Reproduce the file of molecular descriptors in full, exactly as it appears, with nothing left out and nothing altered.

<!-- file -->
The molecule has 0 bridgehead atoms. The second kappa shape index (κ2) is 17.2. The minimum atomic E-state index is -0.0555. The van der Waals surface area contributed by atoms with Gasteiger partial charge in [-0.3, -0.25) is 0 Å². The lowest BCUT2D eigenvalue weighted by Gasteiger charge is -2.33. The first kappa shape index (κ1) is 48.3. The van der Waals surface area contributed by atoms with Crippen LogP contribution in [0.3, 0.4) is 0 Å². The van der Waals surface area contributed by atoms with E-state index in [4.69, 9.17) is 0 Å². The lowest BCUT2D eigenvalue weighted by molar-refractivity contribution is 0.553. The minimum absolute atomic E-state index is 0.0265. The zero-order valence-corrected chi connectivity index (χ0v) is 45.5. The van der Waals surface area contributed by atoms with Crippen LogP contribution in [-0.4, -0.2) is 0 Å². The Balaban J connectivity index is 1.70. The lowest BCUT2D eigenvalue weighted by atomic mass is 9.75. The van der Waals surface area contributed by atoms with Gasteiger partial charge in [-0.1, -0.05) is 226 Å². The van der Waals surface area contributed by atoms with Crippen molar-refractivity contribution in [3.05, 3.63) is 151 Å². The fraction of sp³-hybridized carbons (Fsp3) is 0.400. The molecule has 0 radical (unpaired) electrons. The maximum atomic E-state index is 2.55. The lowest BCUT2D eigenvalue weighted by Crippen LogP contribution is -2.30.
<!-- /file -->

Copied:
The molecule has 0 bridgehead atoms. The second kappa shape index (κ2) is 17.2. The minimum atomic E-state index is -0.0555. The van der Waals surface area contributed by atoms with Gasteiger partial charge in [-0.3, -0.25) is 0 Å². The lowest BCUT2D eigenvalue weighted by Gasteiger charge is -2.33. The first kappa shape index (κ1) is 48.3. The van der Waals surface area contributed by atoms with Crippen LogP contribution in [0.3, 0.4) is 0 Å². The van der Waals surface area contributed by atoms with E-state index in [4.69, 9.17) is 0 Å². The lowest BCUT2D eigenvalue weighted by molar-refractivity contribution is 0.553. The minimum absolute atomic E-state index is 0.0265. The zero-order valence-corrected chi connectivity index (χ0v) is 45.5. The van der Waals surface area contributed by atoms with Crippen LogP contribution in [-0.4, -0.2) is 0 Å². The Balaban J connectivity index is 1.70. The lowest BCUT2D eigenvalue weighted by atomic mass is 9.75. The van der Waals surface area contributed by atoms with Gasteiger partial charge in [-0.1, -0.05) is 226 Å². The van der Waals surface area contributed by atoms with Crippen molar-refractivity contribution in [3.05, 3.63) is 151 Å². The fraction of sp³-hybridized carbons (Fsp3) is 0.400. The molecule has 0 radical (unpaired) electrons. The maximum atomic E-state index is 2.55. The lowest BCUT2D eigenvalue weighted by Crippen LogP contribution is -2.30.